Impeachment has split the caucus since Democrats took control of the House in January, and the topic has gained steam in recent weeks following explosive testimony from Trump’s former lawyer, Michael Cohen.

Rep. Brad Sherman (D-Calif.) re-introduced articles of impeachment on the first day of the new Congress in January, alleging that Trump had obstructed justice by firing then-FBI Director James Comey.

Freshman Rep. Rashida Tlaib (D-Mich.) -- who drew national attention on her first day in office by pledging to “impeach the motherf---er” -- said last week she will introduce a measure by the end of the month to oust the president.

In an interview with Showtime’s “The Circus” that aired Sunday, interviewer Alex Wagner remarked to Tlaib that “it doesn't feel like you think he's any less of a motherf---er today than two months ago.”

“That’s right,” Tlaib replied, smiling.

A third Democrat, Rep. Al Green (Texas), has pledged to force another House floor impeachment vote. He forced two procedural votes on impeachment during the 115th Congress when Republicans were in the majority, but neither effort was successful.

Green is scheduled to discuss his next steps on impeachment in an interview with C-SPAN’s “Washington Journal” on Tuesday morning.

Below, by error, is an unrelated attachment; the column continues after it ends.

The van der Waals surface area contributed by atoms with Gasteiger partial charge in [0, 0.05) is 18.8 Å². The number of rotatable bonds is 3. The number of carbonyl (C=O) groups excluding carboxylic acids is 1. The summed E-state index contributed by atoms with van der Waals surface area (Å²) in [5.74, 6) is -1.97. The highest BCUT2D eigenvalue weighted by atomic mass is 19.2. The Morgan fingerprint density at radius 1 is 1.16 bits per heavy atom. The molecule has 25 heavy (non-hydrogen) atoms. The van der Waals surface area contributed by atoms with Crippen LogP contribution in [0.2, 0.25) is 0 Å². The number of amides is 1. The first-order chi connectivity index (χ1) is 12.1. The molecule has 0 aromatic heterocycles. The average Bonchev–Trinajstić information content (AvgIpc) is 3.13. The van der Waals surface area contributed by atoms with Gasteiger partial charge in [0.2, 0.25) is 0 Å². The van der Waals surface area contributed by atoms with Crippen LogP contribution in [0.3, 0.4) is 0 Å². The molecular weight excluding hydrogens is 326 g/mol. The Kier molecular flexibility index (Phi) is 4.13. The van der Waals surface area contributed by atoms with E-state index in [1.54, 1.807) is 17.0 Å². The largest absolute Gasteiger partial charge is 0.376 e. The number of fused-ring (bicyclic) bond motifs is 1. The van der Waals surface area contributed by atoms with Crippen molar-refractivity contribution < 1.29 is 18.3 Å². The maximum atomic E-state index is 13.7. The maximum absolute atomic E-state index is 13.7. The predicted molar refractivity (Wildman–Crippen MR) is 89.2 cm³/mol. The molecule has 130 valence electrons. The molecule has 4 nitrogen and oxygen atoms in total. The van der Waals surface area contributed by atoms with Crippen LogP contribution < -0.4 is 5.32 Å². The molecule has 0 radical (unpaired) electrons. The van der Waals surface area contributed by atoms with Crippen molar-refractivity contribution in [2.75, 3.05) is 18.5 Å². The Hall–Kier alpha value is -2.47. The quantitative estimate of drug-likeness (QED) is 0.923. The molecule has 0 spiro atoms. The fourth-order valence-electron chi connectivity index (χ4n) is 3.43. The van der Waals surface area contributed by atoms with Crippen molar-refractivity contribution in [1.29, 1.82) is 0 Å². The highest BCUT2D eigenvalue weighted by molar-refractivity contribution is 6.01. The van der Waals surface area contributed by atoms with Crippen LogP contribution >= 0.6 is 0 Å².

Sherman told reporters on Monday that he didn't interpret Pelosi's new comments as a change from what she's said in the past. "I mean, I know she said, 'I'm going to make news,' but I don't think she said anything that was surprising news," Sherman said.

He acknowledged that public support isn't widespread enough to begin impeachment proceedings, especially since the findings of Mueller's investigation are unknown. But Sherman argued that simply talking about impeachment is a tool in itself.

"If we hadn't talked about impeachment, God knows what he would have done," Sherman said, referring to the president. "He has to think about impeachment a little bit, and I'm sure that there are 20 truly ugly things that crossed his mind that he didn't do precisely because we talked about it."
Outside of Congress, liberals agitating for Trump’s impeachment, like billionaire activist Tom Steyer, quickly began pushing back on Pelosi's latest remarks.

Steyer’s group, Need to Impeach, has aired television ads and held town halls to pressure Democratic lawmakers on impeachment.

"Speaker Pelosi thinks ‘he’s just not worth it?’ Well, is defending our legal system ‘worth it?’ Is holding the President accountable for his crimes and cover-ups ‘worth it?’ Is doing what’s right ‘worth it?’ Or shall America just stop fighting for our principles and do what's politically convenient?" Steyer said in a statement on Monday.